Slightly delayed because of the pandemic, five additional Cincinnati neighborhoods will go online with ShotSpotter by the end of the summer.
Assistant Cincinnati Police Chief Paul Neudigate says Westwood, Fairmount, Millvale, Moosewood and Evanston are getting the technology that's able to pinpoint the exact location of gunfire and send it to police computers, a smartphone app and now emergency dispatchers.
ShotSpotter uses sensors on rooftops and street lights to listen for gunfire and notify police in 30-45 seconds. There are 20 sensors per square mile.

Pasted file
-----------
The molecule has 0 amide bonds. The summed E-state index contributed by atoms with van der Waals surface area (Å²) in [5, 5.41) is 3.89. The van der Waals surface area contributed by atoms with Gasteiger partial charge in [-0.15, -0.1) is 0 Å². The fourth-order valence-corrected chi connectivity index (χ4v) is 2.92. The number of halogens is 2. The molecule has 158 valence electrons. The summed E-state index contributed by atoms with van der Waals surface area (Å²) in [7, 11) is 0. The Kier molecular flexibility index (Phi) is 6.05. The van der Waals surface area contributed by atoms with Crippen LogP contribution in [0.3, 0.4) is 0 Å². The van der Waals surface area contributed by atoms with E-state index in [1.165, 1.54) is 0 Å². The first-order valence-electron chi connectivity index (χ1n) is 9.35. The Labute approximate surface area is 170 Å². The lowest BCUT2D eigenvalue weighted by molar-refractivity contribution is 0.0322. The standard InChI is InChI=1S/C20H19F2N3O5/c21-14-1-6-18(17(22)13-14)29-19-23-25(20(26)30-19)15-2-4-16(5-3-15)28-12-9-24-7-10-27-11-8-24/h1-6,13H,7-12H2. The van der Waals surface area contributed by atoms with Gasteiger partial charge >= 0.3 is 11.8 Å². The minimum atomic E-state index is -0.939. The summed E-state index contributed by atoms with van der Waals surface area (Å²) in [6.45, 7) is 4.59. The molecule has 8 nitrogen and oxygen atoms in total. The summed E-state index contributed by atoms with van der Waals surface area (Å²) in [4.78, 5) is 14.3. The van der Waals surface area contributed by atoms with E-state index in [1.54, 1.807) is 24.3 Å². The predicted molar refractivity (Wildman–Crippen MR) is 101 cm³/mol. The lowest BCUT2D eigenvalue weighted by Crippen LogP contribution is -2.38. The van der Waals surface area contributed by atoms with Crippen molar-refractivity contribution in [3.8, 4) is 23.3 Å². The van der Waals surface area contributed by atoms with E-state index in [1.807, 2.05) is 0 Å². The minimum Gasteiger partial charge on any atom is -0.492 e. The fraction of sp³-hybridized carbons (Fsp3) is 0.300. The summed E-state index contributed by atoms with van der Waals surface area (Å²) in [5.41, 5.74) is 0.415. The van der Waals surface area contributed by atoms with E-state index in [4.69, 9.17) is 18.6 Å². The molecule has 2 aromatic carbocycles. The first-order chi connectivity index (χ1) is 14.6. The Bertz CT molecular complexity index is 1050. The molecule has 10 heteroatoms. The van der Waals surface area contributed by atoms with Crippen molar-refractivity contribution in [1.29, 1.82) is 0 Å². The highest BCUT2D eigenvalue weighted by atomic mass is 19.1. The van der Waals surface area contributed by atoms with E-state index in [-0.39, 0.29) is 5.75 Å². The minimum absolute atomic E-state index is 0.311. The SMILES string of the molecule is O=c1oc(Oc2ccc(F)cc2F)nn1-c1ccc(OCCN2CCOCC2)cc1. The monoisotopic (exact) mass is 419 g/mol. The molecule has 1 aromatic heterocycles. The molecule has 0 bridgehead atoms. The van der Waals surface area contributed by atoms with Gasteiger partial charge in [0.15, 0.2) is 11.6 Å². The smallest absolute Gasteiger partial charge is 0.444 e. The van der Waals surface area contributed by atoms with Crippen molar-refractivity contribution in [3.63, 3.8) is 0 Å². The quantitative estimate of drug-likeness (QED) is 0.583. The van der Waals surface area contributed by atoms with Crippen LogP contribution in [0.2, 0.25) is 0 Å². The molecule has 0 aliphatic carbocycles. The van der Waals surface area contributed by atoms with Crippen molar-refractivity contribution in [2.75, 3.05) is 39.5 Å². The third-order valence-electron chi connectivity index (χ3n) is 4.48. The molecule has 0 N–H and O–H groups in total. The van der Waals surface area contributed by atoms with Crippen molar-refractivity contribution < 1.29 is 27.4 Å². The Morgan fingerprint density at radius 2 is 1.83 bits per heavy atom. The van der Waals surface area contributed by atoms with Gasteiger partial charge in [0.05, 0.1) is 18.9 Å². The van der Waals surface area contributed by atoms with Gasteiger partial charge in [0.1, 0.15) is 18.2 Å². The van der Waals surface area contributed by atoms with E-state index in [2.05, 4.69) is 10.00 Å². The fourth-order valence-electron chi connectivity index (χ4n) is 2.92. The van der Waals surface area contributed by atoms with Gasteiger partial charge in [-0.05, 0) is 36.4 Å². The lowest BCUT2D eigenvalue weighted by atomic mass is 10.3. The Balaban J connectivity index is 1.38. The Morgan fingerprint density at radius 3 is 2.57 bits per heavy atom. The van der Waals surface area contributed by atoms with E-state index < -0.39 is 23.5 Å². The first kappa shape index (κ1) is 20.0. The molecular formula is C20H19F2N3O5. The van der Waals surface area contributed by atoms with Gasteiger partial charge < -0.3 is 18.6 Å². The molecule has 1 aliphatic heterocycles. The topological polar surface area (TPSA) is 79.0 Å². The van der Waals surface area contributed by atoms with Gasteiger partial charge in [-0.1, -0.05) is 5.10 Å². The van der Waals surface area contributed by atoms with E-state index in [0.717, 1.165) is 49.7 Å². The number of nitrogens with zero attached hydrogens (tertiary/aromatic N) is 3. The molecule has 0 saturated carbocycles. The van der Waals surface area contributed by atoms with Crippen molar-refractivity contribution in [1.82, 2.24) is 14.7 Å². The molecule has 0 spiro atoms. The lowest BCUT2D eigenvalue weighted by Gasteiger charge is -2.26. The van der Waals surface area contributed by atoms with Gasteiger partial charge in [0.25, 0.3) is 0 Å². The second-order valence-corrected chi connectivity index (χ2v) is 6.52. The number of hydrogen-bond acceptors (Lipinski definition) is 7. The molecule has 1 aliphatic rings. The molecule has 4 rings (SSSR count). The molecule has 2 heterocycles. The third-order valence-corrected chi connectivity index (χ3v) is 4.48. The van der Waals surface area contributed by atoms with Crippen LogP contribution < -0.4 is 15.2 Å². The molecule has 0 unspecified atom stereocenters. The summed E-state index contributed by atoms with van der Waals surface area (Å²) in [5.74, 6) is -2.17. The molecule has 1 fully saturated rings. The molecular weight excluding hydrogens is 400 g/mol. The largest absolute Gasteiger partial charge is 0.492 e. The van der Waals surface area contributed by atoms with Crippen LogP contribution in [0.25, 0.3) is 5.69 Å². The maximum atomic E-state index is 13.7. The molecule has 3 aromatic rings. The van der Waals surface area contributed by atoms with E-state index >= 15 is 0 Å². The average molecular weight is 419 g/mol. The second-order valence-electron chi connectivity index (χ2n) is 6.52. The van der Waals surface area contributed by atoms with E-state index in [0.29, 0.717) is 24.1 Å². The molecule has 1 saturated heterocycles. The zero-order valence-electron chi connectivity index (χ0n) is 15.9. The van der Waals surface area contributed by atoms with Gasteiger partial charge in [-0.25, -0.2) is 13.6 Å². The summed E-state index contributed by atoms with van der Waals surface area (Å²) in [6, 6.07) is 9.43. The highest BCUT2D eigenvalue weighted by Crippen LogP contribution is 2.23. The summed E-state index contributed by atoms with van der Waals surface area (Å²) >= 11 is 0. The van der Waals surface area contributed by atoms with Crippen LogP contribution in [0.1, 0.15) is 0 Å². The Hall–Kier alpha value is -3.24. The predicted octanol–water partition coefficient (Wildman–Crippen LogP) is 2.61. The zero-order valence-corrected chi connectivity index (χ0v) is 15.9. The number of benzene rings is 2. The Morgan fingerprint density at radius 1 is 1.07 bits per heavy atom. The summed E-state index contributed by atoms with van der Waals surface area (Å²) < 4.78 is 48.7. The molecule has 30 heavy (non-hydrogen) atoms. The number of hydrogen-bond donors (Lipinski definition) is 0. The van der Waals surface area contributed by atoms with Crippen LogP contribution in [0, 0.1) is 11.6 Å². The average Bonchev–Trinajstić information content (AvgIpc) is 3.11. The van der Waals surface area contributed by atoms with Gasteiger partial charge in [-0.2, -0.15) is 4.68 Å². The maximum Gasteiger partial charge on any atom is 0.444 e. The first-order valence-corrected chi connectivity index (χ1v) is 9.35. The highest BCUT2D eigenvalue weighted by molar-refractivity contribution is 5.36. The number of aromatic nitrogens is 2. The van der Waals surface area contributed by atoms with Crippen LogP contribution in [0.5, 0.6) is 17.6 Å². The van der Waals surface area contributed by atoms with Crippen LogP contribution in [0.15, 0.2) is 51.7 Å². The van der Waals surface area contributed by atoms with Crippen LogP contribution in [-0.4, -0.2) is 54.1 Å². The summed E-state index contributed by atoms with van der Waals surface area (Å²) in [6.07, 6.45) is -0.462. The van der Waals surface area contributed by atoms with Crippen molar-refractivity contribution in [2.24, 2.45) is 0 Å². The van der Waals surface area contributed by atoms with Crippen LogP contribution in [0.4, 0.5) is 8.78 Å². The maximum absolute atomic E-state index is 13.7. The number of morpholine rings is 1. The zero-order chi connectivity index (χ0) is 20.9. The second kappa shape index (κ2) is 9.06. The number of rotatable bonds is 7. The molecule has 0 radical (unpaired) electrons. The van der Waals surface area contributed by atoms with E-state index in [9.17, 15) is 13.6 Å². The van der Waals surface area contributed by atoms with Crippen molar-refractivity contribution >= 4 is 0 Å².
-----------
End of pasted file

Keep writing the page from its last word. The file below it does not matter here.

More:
"So when there is an activation it immediately pops up on the dispatch screen as a Priority 1 run for immediate dispatch," he says.
Here's a video of how it works.
Recently, ShotSpotter went online in the West End, Over-the-Rhine and Pendleton neighborhoods. Neudigate says it came at a good time because there's been an uptick in shootings and homicides.
"ShotSpotter alerted us to a homicide the other night that we responded and found the deceased individual before anybody else reported it to us," Neudigate says.
Avondale was the first Cincinnati community to get ShotSpotter in 2017 and police reported gunfire was reduced 52%. Price Hill got it in 2019.